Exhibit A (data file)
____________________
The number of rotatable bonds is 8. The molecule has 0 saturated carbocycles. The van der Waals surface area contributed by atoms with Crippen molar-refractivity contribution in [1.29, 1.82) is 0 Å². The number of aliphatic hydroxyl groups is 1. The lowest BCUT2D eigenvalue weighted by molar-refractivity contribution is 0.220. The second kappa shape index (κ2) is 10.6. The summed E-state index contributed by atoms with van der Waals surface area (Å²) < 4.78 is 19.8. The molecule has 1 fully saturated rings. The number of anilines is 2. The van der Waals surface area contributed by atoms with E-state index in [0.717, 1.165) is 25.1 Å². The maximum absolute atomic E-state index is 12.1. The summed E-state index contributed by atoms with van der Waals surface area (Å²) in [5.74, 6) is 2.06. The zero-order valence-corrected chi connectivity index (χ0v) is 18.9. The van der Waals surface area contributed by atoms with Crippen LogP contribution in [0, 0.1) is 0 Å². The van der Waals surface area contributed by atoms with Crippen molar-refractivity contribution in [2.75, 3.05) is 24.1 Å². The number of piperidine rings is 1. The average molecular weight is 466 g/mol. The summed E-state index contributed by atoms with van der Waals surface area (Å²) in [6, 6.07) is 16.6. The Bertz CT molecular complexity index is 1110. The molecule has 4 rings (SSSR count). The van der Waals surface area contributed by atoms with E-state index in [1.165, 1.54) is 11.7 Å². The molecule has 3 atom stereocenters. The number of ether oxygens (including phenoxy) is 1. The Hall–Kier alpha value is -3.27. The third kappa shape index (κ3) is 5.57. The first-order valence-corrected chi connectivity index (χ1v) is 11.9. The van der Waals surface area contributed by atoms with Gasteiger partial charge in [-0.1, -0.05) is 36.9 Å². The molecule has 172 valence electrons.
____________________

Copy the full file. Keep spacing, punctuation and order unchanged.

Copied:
The number of rotatable bonds is 8. The molecule has 0 saturated carbocycles. The van der Waals surface area contributed by atoms with Crippen molar-refractivity contribution in [1.29, 1.82) is 0 Å². The number of aliphatic hydroxyl groups is 1. The lowest BCUT2D eigenvalue weighted by molar-refractivity contribution is 0.220. The second kappa shape index (κ2) is 10.6. The summed E-state index contributed by atoms with van der Waals surface area (Å²) < 4.78 is 19.8. The molecule has 1 fully saturated rings. The number of anilines is 2. The van der Waals surface area contributed by atoms with E-state index in [0.717, 1.165) is 25.1 Å². The maximum absolute atomic E-state index is 12.1. The summed E-state index contributed by atoms with van der Waals surface area (Å²) in [5.74, 6) is 2.06. The zero-order valence-corrected chi connectivity index (χ0v) is 18.9. The van der Waals surface area contributed by atoms with Crippen LogP contribution in [0, 0.1) is 0 Å². The van der Waals surface area contributed by atoms with Crippen molar-refractivity contribution in [2.75, 3.05) is 24.1 Å². The number of piperidine rings is 1. The average molecular weight is 466 g/mol. The summed E-state index contributed by atoms with van der Waals surface area (Å²) in [6, 6.07) is 16.6. The Bertz CT molecular complexity index is 1110. The molecule has 4 rings (SSSR count). The van der Waals surface area contributed by atoms with E-state index in [1.165, 1.54) is 11.7 Å². The molecule has 3 atom stereocenters. The number of ether oxygens (including phenoxy) is 1. The Hall–Kier alpha value is -3.27. The third kappa shape index (κ3) is 5.57. The first-order valence-corrected chi connectivity index (χ1v) is 11.9. The van der Waals surface area contributed by atoms with Gasteiger partial charge in [-0.1, -0.05) is 36.9 Å². The molecule has 172 valence electrons.